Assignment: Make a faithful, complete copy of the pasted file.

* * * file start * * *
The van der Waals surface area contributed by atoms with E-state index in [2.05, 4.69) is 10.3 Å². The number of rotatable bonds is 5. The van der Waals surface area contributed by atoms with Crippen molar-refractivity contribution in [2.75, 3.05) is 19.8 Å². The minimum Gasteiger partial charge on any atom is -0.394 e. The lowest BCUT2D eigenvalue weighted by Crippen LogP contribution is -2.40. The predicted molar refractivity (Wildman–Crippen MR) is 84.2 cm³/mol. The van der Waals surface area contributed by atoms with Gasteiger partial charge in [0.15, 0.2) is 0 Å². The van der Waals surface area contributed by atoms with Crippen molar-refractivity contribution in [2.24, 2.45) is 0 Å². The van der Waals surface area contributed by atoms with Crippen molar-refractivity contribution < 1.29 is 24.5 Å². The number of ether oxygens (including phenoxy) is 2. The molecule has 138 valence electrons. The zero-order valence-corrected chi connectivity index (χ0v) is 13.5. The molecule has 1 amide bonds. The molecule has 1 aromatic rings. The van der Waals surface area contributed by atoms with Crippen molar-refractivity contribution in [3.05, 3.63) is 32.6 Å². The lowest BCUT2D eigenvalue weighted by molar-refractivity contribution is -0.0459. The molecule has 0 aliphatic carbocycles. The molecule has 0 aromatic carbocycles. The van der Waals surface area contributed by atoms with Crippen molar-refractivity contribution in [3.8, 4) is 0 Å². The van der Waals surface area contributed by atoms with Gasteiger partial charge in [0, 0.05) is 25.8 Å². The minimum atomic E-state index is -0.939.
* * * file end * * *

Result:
The van der Waals surface area contributed by atoms with E-state index in [2.05, 4.69) is 10.3 Å². The number of rotatable bonds is 5. The van der Waals surface area contributed by atoms with Crippen molar-refractivity contribution in [2.75, 3.05) is 19.8 Å². The minimum Gasteiger partial charge on any atom is -0.394 e. The lowest BCUT2D eigenvalue weighted by Crippen LogP contribution is -2.40. The predicted molar refractivity (Wildman–Crippen MR) is 84.2 cm³/mol. The van der Waals surface area contributed by atoms with Gasteiger partial charge in [0.15, 0.2) is 0 Å². The van der Waals surface area contributed by atoms with Crippen molar-refractivity contribution in [2.24, 2.45) is 0 Å². The van der Waals surface area contributed by atoms with Crippen molar-refractivity contribution < 1.29 is 24.5 Å². The number of ether oxygens (including phenoxy) is 2. The molecule has 138 valence electrons. The zero-order valence-corrected chi connectivity index (χ0v) is 13.5. The molecule has 1 amide bonds. The molecule has 1 aromatic rings. The van der Waals surface area contributed by atoms with Crippen molar-refractivity contribution in [3.05, 3.63) is 32.6 Å². The lowest BCUT2D eigenvalue weighted by molar-refractivity contribution is -0.0459. The molecule has 0 aliphatic carbocycles. The molecule has 0 aromatic carbocycles. The van der Waals surface area contributed by atoms with Crippen molar-refractivity contribution in [3.8, 4) is 0 Å². The van der Waals surface area contributed by atoms with Gasteiger partial charge in [0, 0.05) is 25.8 Å². The minimum atomic E-state index is -0.939.